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Data migration and the curse of multiplexed NetBackup

A bit unfair to single out NetBackup, any format that supports multiplexing can leave similar problems for anyone attempting an archive-wide data migration project. The problem is this, multiplexing involves the interspersing of data from several sources within a backup set. This gives improvements in backup performance but the payback is in potentially degraded restore performance, especially if attempting a complete restoration of data. Why?

Well the problem is that the data from any single backup is distributed throughout the data from several other backups, and to identify the data from the required backup you have to read all of the data, including that from the other backups. For example, one backup set might occupy only 10% of the space on an LTO4 tape, but the restoration might require that 100% of the tape be read as each block must be read to see if it belongs to the required backup set.

The problem then with an archive wide tape data migration project is that if there are 1000 tapes containing backups from 100 different sources, the migration process might require that each tape be read 100 times, so the entire reading process will be the equivalent of transfering data from 100,000 tapes.

A bit more than one of those jobs to leave for a wet afternoon.

I’m not denigrating multiplexing as a procedure. It improves backup performance and logistics, and it is backup that occupies the most time. Unless we are very unlucky a lot less time is spent restoring data from tapes than is spent writing to them. It is just that when the time comes to move a large amount of data the option of using the original backup software and systems can be just too daunting and resource hungry.

There are ways around the problem. We write our tape data migration software to cater for this type of issue, so that a faster high level scan of the tapes can then mean that the tapes have only to be read once. This means that the data migration process can be completed in an acceptable time without the need for a massive investment in infrastructure and staff.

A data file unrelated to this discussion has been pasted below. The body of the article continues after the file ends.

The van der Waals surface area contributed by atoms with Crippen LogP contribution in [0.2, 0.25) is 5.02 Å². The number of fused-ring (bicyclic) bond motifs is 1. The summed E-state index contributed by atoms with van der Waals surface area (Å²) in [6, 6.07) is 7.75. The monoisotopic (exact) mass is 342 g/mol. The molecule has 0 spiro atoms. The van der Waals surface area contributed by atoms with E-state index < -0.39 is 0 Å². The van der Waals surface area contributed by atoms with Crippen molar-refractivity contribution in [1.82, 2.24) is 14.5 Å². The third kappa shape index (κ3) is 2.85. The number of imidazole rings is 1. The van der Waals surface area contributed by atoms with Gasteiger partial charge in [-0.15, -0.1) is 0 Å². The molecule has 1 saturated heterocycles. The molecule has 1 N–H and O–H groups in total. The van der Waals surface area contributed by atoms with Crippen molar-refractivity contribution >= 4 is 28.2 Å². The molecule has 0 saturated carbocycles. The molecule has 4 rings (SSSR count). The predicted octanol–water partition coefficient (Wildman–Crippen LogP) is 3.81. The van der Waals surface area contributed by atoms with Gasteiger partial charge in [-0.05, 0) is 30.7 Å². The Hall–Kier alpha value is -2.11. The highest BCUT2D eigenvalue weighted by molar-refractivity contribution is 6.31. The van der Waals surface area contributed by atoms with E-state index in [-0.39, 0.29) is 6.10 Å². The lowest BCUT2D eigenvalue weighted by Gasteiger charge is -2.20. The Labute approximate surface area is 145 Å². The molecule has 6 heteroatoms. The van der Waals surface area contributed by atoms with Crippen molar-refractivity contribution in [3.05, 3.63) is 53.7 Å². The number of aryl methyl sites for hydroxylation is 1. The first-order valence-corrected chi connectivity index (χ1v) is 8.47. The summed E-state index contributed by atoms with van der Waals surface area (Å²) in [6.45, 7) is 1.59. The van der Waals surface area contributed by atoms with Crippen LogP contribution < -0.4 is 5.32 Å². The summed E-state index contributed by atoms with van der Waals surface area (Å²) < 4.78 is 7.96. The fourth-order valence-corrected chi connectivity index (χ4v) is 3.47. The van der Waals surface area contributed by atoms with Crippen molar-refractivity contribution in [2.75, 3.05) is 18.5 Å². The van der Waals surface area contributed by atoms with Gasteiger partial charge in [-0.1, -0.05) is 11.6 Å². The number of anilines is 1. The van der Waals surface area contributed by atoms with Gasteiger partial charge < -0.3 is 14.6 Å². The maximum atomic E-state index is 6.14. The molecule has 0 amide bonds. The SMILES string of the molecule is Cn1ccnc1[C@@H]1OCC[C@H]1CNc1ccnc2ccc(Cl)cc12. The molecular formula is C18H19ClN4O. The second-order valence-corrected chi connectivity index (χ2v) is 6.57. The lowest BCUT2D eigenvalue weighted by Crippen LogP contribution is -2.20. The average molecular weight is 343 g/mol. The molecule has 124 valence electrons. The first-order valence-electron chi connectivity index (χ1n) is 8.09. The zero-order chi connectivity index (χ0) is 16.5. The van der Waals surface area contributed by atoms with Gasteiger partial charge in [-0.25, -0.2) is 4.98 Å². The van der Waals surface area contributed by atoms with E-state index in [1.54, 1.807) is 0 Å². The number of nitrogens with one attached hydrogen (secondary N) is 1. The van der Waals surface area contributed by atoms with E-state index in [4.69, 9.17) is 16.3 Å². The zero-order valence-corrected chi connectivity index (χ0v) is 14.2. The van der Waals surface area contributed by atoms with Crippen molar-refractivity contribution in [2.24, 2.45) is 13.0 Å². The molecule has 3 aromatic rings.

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5 Responses to “Data migration and the curse of multiplexed NetBackup”

  • You said “For example, one backup set might occupy only 10% of the space on an LTO4 tape, but the restoration might require that 100% of the tape be read as each block must be read to see if it belongs to the required backup set.”

    NetBackup doesn’t work that way. In general we would be skipping ahead as needed to just the data we need. There are exceptions of course, but you shouldn’t have to read 100% of the tape.

    One exception might be if you have lost the NetBackup catalog and you need to recreate that from scratch. This underscores the neccessity of maintaining a good backup of the NetBackup catalog and practicing disaster recovery scenarios.

    If you have questions feel free to email or comment.


    Tim Burlowski
    Product Manager

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  • Mark says:

    Thank you for your comments.

    I should begin by making clear that I did not intend claim that the entire tape will always have to be read for each restore, but sometimes either all or a significant proportion might have to be read, and I apologise if I gave the wrong impression.

    NetBackup organises data along a tape in sequential sections named “fragments”. Each fragment is a number of data blocks terminated by a tape file mark. The fragments of a single image (backup) can be distributed over many tapes and in a multiplexed backup each of these fragments can contain data from a number of different images.

    I agree that NetBackup can reference the catalog to identify only the fragments that are required to restore a specific image and skip any fragments that do not contain data relevant to the restore, and that this can dramatically reduce the area of tape that needs to be read. Where, in my experience, this is not the case however is with multiplexed backups when the distribution of the data is such that every fragment contains data of the image that needs to be restored and must therefore be read. In such cases the multiplexed fragments contain data from multiple images, the gap between relevant data is significantly reduced and any fast block seeking capabilities of the tape drives are of little benefit as the drive is unable to seek quickly before the next relevant portion of data is required. Therefore the time to read and restore all images is multiplied by the number of multiplex images.

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  • This is a great blog you got here but i can’t seem to find the RSS button.

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  • Steven says:

    The RSS button is positioned bottom left in the page footer.

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  • Interesting to say the least.

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